Two backyard pools received variances from the Zoning Board of Adjustment (ZBA), while a daycare sign applicant was sent to the Heritage Commission. Jason Parent of 38 Tanager Way had gone before the ZBA several months ago and was referred to the conservation commission regarding his request for a variance to have an in-ground pool in his backyard that would encroach on a conservation buffer zone.
At a meeting with the conservation commission in March, Parent was told that if he would allow 25 feet of the 50-foot buffer on his land to revert to naturally wooded growth, that would mitigate the placement of the pool in the buffer. Parent agreed to the terms and went back to the ZBA with a positive recommendation for his pool. However, the drawings he presented in April were not to scale, and he was asked to return with scale drawings.
He did so May 15, and said the placement of the pool would not be able to accommodate the natural vegetation mitigation at one end. Board member Jay Hooley suggested that he allow a separate area to grow back to its natural state to satisfy the conservation commission because the same amount of area would be covered.
The board voted 4-0 to allow the pool with the restriction that there would be no filtration system that required backflushing, the filtration system would be cartridge based, and there would be 25 feet of vegetation, providing a natural buffer between the pool and the conservation buffer.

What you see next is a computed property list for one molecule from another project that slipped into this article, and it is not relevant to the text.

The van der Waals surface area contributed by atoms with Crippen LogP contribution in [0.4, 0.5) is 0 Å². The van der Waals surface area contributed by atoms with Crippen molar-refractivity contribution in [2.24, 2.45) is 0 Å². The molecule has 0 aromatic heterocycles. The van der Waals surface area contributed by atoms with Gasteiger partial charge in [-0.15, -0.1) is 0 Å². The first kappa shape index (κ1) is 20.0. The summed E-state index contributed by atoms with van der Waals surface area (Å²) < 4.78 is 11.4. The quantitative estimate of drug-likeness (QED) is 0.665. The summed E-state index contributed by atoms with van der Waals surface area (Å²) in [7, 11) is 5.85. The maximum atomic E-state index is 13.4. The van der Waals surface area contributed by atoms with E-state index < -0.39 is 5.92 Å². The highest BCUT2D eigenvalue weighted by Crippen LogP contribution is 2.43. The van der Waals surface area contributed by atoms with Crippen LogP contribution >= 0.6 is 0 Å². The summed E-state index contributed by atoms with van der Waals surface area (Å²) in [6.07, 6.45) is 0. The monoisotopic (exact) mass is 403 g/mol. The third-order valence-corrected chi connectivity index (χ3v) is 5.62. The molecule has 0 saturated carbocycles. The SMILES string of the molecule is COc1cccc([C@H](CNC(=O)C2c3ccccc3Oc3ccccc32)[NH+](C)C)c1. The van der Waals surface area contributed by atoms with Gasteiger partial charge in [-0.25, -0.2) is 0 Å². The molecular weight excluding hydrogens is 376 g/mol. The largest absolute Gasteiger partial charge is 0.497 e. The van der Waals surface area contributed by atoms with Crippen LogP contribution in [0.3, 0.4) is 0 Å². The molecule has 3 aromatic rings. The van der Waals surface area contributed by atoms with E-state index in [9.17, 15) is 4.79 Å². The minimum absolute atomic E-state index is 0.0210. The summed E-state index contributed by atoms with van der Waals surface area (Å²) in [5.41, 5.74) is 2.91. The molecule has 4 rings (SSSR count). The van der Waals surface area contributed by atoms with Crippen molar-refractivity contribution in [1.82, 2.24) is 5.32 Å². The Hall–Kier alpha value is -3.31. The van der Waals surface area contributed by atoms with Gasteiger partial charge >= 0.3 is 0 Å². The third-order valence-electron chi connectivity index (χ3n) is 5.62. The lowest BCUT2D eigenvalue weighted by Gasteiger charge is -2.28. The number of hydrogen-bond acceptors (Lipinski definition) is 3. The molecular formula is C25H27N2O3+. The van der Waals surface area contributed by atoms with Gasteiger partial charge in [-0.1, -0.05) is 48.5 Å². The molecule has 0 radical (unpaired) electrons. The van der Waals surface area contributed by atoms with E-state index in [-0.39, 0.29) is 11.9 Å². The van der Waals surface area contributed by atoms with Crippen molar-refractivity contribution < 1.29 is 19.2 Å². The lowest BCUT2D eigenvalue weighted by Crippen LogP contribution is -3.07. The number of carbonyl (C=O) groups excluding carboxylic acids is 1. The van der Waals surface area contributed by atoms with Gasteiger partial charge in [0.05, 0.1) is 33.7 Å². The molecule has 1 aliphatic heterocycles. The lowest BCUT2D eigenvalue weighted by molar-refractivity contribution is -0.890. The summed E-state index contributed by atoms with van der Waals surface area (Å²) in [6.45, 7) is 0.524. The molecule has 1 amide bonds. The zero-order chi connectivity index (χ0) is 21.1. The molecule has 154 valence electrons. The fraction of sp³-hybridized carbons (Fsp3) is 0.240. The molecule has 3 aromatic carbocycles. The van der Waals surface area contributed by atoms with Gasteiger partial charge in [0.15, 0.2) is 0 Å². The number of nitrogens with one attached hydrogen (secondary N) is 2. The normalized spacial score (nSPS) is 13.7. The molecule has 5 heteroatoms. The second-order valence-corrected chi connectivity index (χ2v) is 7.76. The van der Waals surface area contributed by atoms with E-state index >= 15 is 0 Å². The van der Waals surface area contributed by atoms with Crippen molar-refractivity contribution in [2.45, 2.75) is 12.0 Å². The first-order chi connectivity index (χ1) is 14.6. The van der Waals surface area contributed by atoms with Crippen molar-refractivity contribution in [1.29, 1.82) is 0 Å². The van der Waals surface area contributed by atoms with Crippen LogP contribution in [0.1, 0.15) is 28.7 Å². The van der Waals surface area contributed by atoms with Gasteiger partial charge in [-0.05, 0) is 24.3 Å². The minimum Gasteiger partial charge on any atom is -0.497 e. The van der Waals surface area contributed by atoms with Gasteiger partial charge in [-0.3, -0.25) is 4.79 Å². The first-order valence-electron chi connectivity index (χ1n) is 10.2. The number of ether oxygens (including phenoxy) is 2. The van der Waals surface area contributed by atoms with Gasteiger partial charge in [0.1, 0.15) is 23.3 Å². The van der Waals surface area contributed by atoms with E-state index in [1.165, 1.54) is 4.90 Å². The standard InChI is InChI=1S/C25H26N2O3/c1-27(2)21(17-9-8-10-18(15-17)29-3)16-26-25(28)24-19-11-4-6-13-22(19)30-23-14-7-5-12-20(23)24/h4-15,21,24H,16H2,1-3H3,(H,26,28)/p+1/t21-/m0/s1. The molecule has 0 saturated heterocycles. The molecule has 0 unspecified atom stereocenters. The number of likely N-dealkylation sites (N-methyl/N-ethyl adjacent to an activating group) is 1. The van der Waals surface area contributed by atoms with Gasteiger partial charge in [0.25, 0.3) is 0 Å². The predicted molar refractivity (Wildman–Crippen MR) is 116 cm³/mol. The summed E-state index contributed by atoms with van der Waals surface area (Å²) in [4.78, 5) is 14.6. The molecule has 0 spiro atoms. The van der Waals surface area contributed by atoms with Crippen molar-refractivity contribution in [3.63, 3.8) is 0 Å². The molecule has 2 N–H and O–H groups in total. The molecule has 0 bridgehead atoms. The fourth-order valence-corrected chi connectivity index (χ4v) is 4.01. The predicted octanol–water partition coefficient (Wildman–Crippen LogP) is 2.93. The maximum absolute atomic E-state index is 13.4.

In another pool issue, Sarah Ward of 28 Haywood Road asked the board for a variance for a 21-foot above-ground pool that would encroach 5 feet into a buffer zone that she said was owned “by a corporation and not buildable.”
Ward said her property was long and narrow and that if the pool were located on the right side, it would be open and visible from the street and she would not be able to see it from the house, making her uncomfortable for safety reasons.
A motion to grant her variance was made by Larry O’Sullivan and seconded by Neil Dunn. It was approved unanimously with the restriction that no more than five feet of encroachment occur.
In other business May 15:
• James and Darlene Cordaro requested a variance for a sign on their daycare center. The sign would replace an existing sign of the same proportions that was on the building when it was a Kingdom Hall of Jehovah’s Witnesses.
Dunn said the former sign had black lettering and the new sign had vibrant colors, and asked the applicant if she would consider changing that aspect of the sign because it was so “in your face.”
Cordaro said she would.
Resident Pauline Caron said she was on the Heritage Commission and that group ”frowned on bright colors on signs.”
The board members said the applicant could go to the Heritage Commission for approval of the sign, but Chairman James Smith said he was uncomfortable with that, as it is not up to the Heritage Commission to approve, only to make recommendations.
The board’s consensus was to have the applicant go to the Heritage Commission and work out what the Heritage Commission would be favorable to, then return to the ZBA. The applicant agreed.